To call “Measure of a Man” a coming-of-age story is partially true, but it is much more than that. Blake Cooper’s appealing performance as the overweight 14-year-old Bobby Marks becomes a stand-in for all youngsters who have trouble finding and asserting themselves. It also involves tension between locals and summer vacationers, and when you add the performance by Donald Sutherland as one who recognizes Bobby as someone promising who needs nurturing with tough love, you get a film with a special dimension.

“Measure of a Man” has been scripted by David Scearse based on Robert Lipsyte’s novel “One Fat Summer.” It has been ably directed by Jim Loach, who, it is interesting to note, is the son of noted director Ken Loach.

Bobby is the victim of bullying, something he will have to overcome during the summer of 1976 when he vacations with his parents at a lake. Danielle Rose Russell gives a winsome performance as Joanie Williams, with whom Bobby bonds as a friend and for whom he also harbors romantic thoughts. The two communicate with walkie-talkies when they are not seeing each other in person.

There is marital trouble for Bobby’s parents. Bobby’s teenage older sister is feeling her sexuality, and she is attracted to a local lothario. As for Bobby, he wants a job and applies to be a handyman on the property of Dr. Kahn (Sutherland) even though he has no skill at lawn-cutting and the like. He is about to give up when first rejected, and Dr. Kahn berates him for being willing to bow out that easily. He hires the lad for a pittance, and Bobby learns to toil away, even in the face of resentment by a local whom he replaces.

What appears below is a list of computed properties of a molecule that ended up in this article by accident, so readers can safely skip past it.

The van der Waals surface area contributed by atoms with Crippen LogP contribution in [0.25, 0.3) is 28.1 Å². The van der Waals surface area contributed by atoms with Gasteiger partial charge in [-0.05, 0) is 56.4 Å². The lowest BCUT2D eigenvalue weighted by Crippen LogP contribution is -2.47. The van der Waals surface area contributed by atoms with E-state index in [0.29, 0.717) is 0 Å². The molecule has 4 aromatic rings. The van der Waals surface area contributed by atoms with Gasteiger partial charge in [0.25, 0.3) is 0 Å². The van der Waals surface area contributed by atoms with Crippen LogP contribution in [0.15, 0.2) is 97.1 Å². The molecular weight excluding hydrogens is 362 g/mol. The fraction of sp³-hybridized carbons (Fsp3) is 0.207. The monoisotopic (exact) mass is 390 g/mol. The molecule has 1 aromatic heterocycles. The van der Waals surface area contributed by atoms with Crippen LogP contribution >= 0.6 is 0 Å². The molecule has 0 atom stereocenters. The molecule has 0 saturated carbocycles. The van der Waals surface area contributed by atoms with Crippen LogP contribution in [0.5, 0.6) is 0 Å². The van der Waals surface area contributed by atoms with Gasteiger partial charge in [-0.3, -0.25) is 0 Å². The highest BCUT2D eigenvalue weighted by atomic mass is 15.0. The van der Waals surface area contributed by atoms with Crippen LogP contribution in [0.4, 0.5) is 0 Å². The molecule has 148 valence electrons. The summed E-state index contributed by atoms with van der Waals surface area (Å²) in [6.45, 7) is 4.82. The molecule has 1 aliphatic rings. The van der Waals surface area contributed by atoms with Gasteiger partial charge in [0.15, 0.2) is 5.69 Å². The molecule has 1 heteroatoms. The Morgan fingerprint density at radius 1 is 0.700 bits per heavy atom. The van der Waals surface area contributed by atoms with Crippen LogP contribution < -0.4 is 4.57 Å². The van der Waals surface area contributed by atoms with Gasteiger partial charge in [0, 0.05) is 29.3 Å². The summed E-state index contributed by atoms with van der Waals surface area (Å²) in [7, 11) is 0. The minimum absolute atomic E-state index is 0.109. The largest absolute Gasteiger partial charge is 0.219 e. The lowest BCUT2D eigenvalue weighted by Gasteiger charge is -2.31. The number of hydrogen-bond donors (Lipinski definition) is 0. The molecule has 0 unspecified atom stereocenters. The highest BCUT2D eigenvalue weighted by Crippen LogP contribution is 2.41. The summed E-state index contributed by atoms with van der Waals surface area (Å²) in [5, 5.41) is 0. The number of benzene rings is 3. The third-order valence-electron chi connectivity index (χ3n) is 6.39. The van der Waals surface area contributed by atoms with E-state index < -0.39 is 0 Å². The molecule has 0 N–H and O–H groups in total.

The relationship that Bobby develops with his tough-minded but inwardly kind employer is a gem, and as we watch Bobby’s development, the film takes on warmth while also being amusing and touching important bases. How Bobby manages to mature under pressure, and how he conquers being bullied makes for a fascinating plot. The summer turns out to be a special one for him—and for us—as “Measure of a Man” evolves into an entertaining and uplifting story with an assortment of revelations and developments and a perfect freeze-frame ending.

The supporting cast is excellent and colorful, and while we can especially appreciate Cooper’s performance, we are also reminded anew of what a charismatic performer Sutherland can be when he gets the right role, which is often and is certainly the case here. A Glass Half Full Media release. Reviewed May 11, 2018.

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